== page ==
On April 29, 2019, Labour Minister Harry Bains introduced in the Legislative Assembly of British Columbia for first reading Bill 8, the Employment Standards Amendment Act, 2019. If passed into law, Bill 8 will be the first major revision of the Employment Standards Act (the "ESA") in about 15 years.
Bill 8 introduces a number of changes to the ESA. Notably, the proposed changes include:
- New statutory leaves
Bill 8 introduces new statutory leaves, including:
- up to 36 weeks' unpaid leave per year to provide care or support to a family member who is under 19 years of age and up to 16 weeks' unpaid leave per year to provide care or support to a family member who is 19 years or older; and
- up to 17 weeks' unpaid leave per calendar year for the purpose of dealing with domestic violence;
- Requirement for collective agreements to meet or exceed employment standards minimums
- Currently, the ESA provides that, if a collective agreement contains provisions respecting matters such as hours of work and overtime, annual vacation and vacation pay, statutory holidays, and recall, termination of employment, and layoff, the ESA will not apply.
- Bill 8 requires all collective bargaining agreements to provide for terms and conditions of employment that meet or exceed the terms and conditions provided under the ESA, including in respect of the foregoing matters. Note that this change would not affect any collective agreements in effect as at the date this change comes into force, but it would affect any collective agreements settled after the date the change comes into force.
- Requirement to pay severance if an employee is terminated
- If an employee has provided notice of resignation and the employer dismisses the employee without cause during the resignation notice period, Bill 8 requires the employer to pay the employee an amount equal to the lesser of: (i) the balance of the resignation notice period; or (ii) the employee's minimum pay in lieu of notice pursuant to the ESA.
- Extended wage recovery period
- Wage recovery will be extended from the current six months to twelve months from the date a complaint is made or the employee's employment is terminated.
- Regulation of gratuities
- Bill 8 prohibits an employer from withholding, deducting, or requiring the return of gratuities except for the purpose of redistributing those gratuities among the employer's employees. Bill 8 also provides a definition of "gratuities".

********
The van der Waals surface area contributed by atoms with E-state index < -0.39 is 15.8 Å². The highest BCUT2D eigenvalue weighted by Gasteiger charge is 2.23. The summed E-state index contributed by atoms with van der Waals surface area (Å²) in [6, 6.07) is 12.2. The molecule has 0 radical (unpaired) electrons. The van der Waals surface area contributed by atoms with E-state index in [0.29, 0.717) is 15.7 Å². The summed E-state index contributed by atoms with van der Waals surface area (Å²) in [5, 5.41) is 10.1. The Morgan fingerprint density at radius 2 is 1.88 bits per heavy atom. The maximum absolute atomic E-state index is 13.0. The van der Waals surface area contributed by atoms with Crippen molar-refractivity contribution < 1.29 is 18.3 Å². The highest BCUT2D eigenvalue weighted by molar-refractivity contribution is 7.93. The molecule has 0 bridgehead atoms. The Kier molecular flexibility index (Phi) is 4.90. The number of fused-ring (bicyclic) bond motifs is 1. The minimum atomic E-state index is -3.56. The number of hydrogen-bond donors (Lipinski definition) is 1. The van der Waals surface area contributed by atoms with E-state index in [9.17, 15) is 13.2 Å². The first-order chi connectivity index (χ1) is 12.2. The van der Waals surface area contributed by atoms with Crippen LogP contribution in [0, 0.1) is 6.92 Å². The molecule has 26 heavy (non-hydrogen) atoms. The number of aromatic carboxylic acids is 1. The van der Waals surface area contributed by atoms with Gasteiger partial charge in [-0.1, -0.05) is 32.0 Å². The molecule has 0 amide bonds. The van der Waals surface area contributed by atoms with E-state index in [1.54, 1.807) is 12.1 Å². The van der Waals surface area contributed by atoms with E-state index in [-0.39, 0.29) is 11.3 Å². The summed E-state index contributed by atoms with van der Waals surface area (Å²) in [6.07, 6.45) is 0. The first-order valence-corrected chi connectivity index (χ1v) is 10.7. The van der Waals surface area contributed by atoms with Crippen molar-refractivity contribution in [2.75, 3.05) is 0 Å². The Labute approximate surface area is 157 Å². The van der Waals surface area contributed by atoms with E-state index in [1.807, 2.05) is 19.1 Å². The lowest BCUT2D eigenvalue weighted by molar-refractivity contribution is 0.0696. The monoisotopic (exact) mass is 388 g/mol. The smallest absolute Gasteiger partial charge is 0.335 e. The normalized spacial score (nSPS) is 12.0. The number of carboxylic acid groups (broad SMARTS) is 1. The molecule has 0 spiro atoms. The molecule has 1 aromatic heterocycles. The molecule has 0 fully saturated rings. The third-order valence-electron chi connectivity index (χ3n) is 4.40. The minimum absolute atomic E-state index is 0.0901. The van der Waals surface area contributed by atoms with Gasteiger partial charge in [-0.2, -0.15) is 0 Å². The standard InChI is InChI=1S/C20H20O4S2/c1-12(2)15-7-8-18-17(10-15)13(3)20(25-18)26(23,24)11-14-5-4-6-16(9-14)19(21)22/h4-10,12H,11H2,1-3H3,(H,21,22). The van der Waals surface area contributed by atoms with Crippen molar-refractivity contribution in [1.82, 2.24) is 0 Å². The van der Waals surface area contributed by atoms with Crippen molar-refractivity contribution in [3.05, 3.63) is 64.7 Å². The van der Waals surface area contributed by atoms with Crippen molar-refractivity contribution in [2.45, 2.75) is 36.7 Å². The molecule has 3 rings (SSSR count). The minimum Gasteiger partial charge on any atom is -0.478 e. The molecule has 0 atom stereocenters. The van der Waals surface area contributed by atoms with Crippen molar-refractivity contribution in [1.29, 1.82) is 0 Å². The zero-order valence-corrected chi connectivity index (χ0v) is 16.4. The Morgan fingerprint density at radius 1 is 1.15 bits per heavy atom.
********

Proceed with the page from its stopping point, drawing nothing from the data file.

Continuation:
- Changes to employer and corporate officer liability
- Bill 8 defines "director", "officer", and "corporation" for the purpose of corporate officer liability for unpaid wages.
- Bill 8 also provides discretion for the Director of Employment Standards to waive any monetary penalty assessed against a “person” if: (i) the person is required to pay wages owing to an employee and complies with that requirement; (ii) the person’s contravention was not deliberate or negligent; or, (iii) despite being found to have contravened the Employment Standards Act, the person provided a defence that, in the Director's opinion, reflected an arguable interpretation of the law or a valid dispute on the facts.
Note that Bill 8 may be subject to revision prior to being passed into law by the Legislative Assembly.
Lawson Lundell's Labour, Employment, and Human Rights Group will continue to monitor developments in respect of Bill 8 and any changes to British Columbia's employment law. Stay tuned - further updates will be posted on our blog.
Nicole practises in all areas of labour and employment law, including advising clients on wrongful dismissal, labour relations, human rights and privacy issues.
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Deborah practises labour and employment law, advising clients on a range of matters including wrongful dismissal, employment standards, business immigration, labour relations, and human rights issues.
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Jim is an associate in the firm’s Labour, Employment and Human Rights group. Jim advises and represents clients on a variety of labour and employment issues, including grievance arbitrations and mediations, human rights ...
Lawson Lundell's Labour and Employment Law Blog provides updates on the most recent legal developments impacting the Canadian workplace and offers practical tips for employers. We cover a range of topics, including labour relations, employment law, collective bargaining, human rights, employment standards, employment equity, workers' compensation, business immigration, privacy, occupational health and safety and pensions and employee benefits.